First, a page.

Letters to the Editor

Don't pass it, don't sign it

We must be ever watchful and diligent in our efforts to maintain a semblance of freedom of choice in this ever-eroding democracy. Today, I am referring to Senate Bill 633, another attempt of biotech agriculture to take local authority away from counties in Oregon concerning seed and agricultural issues. After receiving more negative response last winter and spring than any other proposed bill in just about forever, someone has now attached it to the current PERS legislation that is very likely to pass because of its retirement benefits to our public servants.

This bill appeared just after Jackson County Initiative 15-119 made it onto the May 2014 ballot and would ban GMO crops in Jackson County and obviously was in response to our efforts here to take a stand for local, sustainable, healthy and natural agriculture.

If anyone doubts these claims, please let them research GMOs and their links with toxic pesticides, concurrent modern health problems, soil degradation, ultimately lower yields, less marketability and dependence on biotech companies for seed year after year.

Don't sign it governor. Don't pass it legislators. Big mistake.

Daniel Gregg


Ashland continues building on top of floodplains

Colorado just experienced a 1,000-year flood event. States along the Mississippi have experienced 100- and 500-year floods every few years. Data show that the intensity of storms has been increasing, and models indicate that storm severity is expected to continue to increase. How do we prepare for this "New Normal"? One way to protect lives and real estate is to restore floodplains so they can hold water during high flows, and remove structures from vulnerable areas like wetlands. Many cities are changing their zoning and permitting processes in response to climate change.

What is Ashland doing? Ashland plans to continue filling in and building on top of floodplains. I was informed of this at a planning meeting when I expressed my concern for the planned Normal Avenue development that, similar to the high-density Clay Street housing, will be built surrounding and on top of a large wetland. In fact, I was scoffed at because, as one Commissioner put it, "all of Hunter Park was once a wetland."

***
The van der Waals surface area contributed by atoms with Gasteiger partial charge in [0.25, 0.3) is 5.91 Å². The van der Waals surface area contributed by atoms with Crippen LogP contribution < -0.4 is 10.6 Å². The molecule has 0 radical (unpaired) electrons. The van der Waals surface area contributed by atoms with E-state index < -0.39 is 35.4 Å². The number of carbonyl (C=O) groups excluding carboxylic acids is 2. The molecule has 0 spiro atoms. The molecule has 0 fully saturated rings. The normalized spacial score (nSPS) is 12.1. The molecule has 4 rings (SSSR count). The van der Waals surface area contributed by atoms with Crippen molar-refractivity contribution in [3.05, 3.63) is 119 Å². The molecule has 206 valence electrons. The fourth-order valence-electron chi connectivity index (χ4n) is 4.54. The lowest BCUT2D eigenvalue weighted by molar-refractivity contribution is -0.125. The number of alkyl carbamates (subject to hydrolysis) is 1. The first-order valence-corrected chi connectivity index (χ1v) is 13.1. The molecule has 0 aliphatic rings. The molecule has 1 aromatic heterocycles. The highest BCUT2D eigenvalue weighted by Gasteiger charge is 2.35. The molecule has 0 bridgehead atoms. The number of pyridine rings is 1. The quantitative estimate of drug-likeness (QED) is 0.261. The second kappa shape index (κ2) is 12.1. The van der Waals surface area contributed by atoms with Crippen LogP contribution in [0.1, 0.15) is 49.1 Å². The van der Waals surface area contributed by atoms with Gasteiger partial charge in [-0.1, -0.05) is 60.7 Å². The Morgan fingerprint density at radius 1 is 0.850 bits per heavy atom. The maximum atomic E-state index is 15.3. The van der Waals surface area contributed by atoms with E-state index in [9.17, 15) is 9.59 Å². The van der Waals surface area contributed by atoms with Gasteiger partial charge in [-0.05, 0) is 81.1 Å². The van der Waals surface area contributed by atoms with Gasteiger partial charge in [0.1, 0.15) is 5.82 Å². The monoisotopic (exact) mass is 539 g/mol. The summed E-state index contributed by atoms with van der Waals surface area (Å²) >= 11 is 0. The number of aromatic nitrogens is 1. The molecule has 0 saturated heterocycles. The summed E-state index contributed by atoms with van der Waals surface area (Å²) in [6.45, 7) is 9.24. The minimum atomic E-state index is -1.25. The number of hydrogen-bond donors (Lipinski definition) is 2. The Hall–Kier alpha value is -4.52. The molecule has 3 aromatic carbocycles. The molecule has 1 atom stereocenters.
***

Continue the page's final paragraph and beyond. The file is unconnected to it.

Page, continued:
What will happen when Ashland gets its 100- or 1,000-year storm event? Where will the water that used to fill all of those wetlands go? Don't get me wrong — I love the concept of infill to reduce sprawl, but not at the expense of people's safety. Instead, use the area for public open space and educational resource that is much needed in that part of town, allowing the wetlands to function as flood protection. There will be a public hearing Oct. 8.

Marni Koopman


SB 633 is an affront to state's organic sector

How ironic that Governor Kitzhaber wants a statewide ban on local control of agriculture during Eat Local Week on order to get PERS reform. SB633 makes local initiatives like our Measure 15-119 illegal statewide. SB633 is an affront to Oregon's respected organic and natural food trade sector, which is a significant economic contributor to the state — experiencing double digit growth most every year for the last decade. Oregon ranks fifth in the nation for its number of organic farms: as of 2010 there were more than 444 certified organic farms operating on over 156,000 acres. As the recent GE wheat contamination discovery in eastern Oregon demonstrated, Oregon's farmers face serious economic losses when their products are rejected by consumers and major markets due to the threat of GE contamination. Jackson County agriculture today is predominantly non-GMO, and we should keep it that way. The alternative is to see Jackson County agricultural lands turned into a giant, corporate-controlled GMO seed farm with tenant sharecroppers forced to spray ever more dangerous pesticides to meet their contractual requirements. Is that your vision for a healthy safe place to live? If not, Vote Yes on Measure 15-119 in May 2014.

Brian Comnes


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